Hi, I posted here last year to let you know that we had purchased solar panels through Solar City and wanted to update the group on their performance so far.  We purchased a $26K system with a $14.5K DWP rebate assignment- after our tax credit the system cost us about $8K.  We purchased directly from Solar City but used the 1BOG negotiated rate.

We chose to purchase since we plan to stay here for the for seeable future and figured in the long run it would be cheaper to purchase rather than make lease payments indefinitely.  However with the lease you get a performance guarantee on the panels and you don't get that with the purchase.

We installed the panels in August but it took until November to get everything hooked up into the grid.  Our first electric bill, which reflected about 6 weeks of activity which included the solar panels, was actually a little higher than the same period last year.  I called both Solar City and the LADWP thinking maybe there was a problem with the meter not registering the solar "credit" coming from the panels.  Both told us not to worry and to wait a year to see what our average energy savings would be.  The next bill (Jan-Mar) was a little better, but still only reflected about 500 Kwh of savings- half of what the Solar Guard monitoring system tells us the panels generated during that period.  I'm pretty sure our electicity usage hasn't gone up significantly- we've been fairly consistent over the past couple of years.  So I'm not sure what is going on with our bill, but so far our cost savings have been minimal. Looking just at the Solar Guard monitoring system, we're generating less than 1/3 of our total usage.  The cash proposal we got when buying the system (which was based on our exact system and our energy usage for the previous 12 months) promised a 77% total bill offset- we're not even close so far.  At this rate, instead of taking 7-8 years for the system to pay for itself, it could take 20 years. 

I'm sitting on my hands for now because I need to wait and see how the system performs over the course of a year, especially over the summer months.  Hopefully we'll see a huge improvement then.  I just want people considering solar to know that the bill offset numbers promised may not quite be what you really get, and if you can get a performance guarantee (i.e. through a lease plan) you might be better off.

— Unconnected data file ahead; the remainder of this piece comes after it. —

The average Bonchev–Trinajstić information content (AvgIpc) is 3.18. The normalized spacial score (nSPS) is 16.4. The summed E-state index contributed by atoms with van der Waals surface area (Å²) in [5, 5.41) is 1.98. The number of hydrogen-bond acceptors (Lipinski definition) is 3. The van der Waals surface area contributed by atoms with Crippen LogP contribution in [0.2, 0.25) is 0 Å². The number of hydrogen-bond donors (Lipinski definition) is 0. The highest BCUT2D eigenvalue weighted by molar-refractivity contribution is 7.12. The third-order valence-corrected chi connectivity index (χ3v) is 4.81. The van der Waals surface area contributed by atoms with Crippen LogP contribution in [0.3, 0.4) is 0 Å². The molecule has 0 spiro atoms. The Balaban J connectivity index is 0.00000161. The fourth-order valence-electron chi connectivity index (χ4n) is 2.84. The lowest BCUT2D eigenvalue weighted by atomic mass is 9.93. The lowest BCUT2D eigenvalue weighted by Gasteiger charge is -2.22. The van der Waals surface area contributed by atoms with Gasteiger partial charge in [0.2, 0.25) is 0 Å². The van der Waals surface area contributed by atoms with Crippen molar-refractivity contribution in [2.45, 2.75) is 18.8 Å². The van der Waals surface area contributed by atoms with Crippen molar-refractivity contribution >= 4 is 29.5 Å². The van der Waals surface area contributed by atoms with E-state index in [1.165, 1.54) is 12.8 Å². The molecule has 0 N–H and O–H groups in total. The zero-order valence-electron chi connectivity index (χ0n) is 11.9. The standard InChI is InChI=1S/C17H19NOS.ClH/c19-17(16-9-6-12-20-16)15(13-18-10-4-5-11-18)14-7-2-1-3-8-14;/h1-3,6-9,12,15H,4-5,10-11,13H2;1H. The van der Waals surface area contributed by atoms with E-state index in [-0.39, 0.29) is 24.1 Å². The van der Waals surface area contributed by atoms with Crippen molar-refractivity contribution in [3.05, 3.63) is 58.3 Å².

I'd love to hear from others who have had the panels for at least a few months to find out how theirs are performing.


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Hi Anne -- Thanks for the relaying (no pun intended) of your experience so far. We're also in the market for solar panels and whateverallelse as well, so I appreciate very much the recounting.

Please don't in any way take this negatively -- I just want to mention that I notice the picture of a couple young boys next to your post-name so I am guessing you, like us, have short, energetic critters growing and consuming in your house. I mention it because my experience over the past dozen years or so of parenting has been that though I don't think we're using extra electricity each year, we consistently consume a bit more every year anyway. I attribute this to our growing family in part (as well as growing busy-ness and age and slothful habits, etc).

Is it possible to consider your usage rather than the bill's bottom line? I don't really know if this would change the picture, but I'm wondering whether the problem is with the company estimating your cost-recovery time on the basis of flat yearly consumption while it may actually be changing? (as a sales ploy perhaps). If so, could it be that you're actually saving more *quickly* while nevertheless paying out a larger-than-expected electricity bill??

Regardless of whether this scenario makes sense or is right, I hope you'll factor into your personal cost:benefit meanderings a giant pat on the back for just plain doing the right thing. Regardless of when it pays you back. We live under a great big giant radiating sun; there just isn't any good reason not to use that energy. You're really helping us all by shouldering the expense so I just want to say: thank you.